Welcome to ‘Confessions of a Baijiu Drinker‘. This series asks people to share their experiences with baijiu: that first taste, the point where appreciation began, a funny anecdote or two. Given I’m asking people to spill their deepest darkest baijiu secrets, it’s only fair I go first.
When did you first try baijiu?
During my first trip to China. It was 1999, we were in Inner Mongolia checking off the sleep-in-a-yurt box and a tour guide told us it was still Chinese New Year. He opened a bottle of baijiu and threw some on the campfire. His grin as it exploded into flames should have served as a warning but instead we wanted to try a shot.
When did you first begin to appreciate baijiu?
It’s impossible to pinpoint a date. It happened gradually over years of ganbei-style dinners. There were times when the mood was so good I was inspired to recklessly toast people and I came to like some baijius. I particularly remember being in Xinjiang and being given a choice between Cognac or Maotai after dinner. Maybe it was because I’d had baijiu with roast mutton so often, but I willingly chose the Maotai.
I also became interested in baijiu cocktails after I started my nightlife blog Beijing Boyce in 2006. I’ve found more than a dozen bars over the years that made them, including a few during the Beijing Olympics in 2008, and we even had an intense experimental baijiu pickleback session last year.
What are your favorite baijius?
These days, I lean toward “sauce aroma” baijius, the ones with that Maotai style. I find they have a lot of interesting scents, from soy sauce to bean paste to salted plums.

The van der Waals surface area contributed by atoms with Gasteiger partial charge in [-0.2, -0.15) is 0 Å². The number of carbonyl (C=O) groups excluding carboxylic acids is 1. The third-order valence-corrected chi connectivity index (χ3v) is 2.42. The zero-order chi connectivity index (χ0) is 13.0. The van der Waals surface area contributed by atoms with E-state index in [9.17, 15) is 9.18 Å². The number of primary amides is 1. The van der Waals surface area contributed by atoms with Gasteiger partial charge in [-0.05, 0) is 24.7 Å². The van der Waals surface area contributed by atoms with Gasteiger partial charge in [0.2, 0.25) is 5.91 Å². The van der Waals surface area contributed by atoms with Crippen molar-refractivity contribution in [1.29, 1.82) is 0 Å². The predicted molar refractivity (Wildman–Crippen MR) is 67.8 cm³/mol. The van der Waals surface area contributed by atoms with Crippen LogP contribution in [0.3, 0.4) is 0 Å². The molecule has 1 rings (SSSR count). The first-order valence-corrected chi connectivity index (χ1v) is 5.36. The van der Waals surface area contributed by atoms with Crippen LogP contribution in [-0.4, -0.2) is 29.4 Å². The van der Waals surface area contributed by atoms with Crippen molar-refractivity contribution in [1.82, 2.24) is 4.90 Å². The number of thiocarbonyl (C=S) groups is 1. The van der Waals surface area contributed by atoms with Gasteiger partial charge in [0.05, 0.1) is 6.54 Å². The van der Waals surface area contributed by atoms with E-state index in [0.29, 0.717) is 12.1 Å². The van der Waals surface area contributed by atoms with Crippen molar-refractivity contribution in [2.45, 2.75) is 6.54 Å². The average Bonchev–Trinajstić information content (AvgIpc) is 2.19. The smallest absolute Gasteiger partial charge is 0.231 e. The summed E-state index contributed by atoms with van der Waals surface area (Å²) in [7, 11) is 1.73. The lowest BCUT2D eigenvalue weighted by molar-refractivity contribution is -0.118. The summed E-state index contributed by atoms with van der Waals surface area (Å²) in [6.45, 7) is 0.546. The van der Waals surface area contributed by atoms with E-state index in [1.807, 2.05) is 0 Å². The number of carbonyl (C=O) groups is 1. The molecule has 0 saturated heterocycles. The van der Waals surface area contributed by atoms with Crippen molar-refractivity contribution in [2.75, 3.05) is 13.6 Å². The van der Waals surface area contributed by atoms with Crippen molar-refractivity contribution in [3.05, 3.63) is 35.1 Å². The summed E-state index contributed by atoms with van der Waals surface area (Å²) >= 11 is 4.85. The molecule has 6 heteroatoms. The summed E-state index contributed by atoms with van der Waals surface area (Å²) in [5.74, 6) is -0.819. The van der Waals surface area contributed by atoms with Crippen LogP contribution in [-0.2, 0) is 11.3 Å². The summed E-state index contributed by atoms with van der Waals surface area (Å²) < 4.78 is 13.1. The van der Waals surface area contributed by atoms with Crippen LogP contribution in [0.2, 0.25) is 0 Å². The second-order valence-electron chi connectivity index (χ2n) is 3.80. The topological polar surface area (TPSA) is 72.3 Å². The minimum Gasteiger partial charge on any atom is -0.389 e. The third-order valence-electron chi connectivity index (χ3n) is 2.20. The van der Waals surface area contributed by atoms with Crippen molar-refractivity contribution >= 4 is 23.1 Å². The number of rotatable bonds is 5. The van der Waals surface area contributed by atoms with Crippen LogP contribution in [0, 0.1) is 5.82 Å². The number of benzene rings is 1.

For value, I buy the light aroma baijiu Niulanshan, which starts at rmb10, and enjoy Kinmen Kaoliang from that category, too. I also enjoyed my only taste of the pork-infused baijiu Yubingshao.
Do you have a baijiu drinking story to share?
Two years ago, I took the overnight train from Beijing to Shanghai for a 10 AM tasting of 80-plus baijius organized by Derek Sandhaus at Yuan Bar. I wanted to be there early because I feared the event would be swamped and the baijiu in short supply. In fact, the only other person to show up for the morning session was a Hong Kong-based wine expert named Jeannie Cho-Lee. Sandhaus arranged the baijius by styles, which helped demonstrate their uniqueness, and I managed to taste 65 bottles before leaving at 4 PM to head back to Beijing.
One more anecdote. In 2011, I went to a dinner with three top wine industry people, Ma Huiqin, Li Demei and Frankie Zhao, and a visiting Chilean wine professor. We drank an eclectic mix of wines, including an organic Israeli Petit Syrah and a 1968 Austrian Beerenauslese. Li and Zhao decided to get one more bottle: that ubiquitous Hong Xing erguotou that retails for rmb4 or about a dollar. They told me that it was cheap but also interesting because of its yeasty character. I doubt we’ll ever the see the combo below again.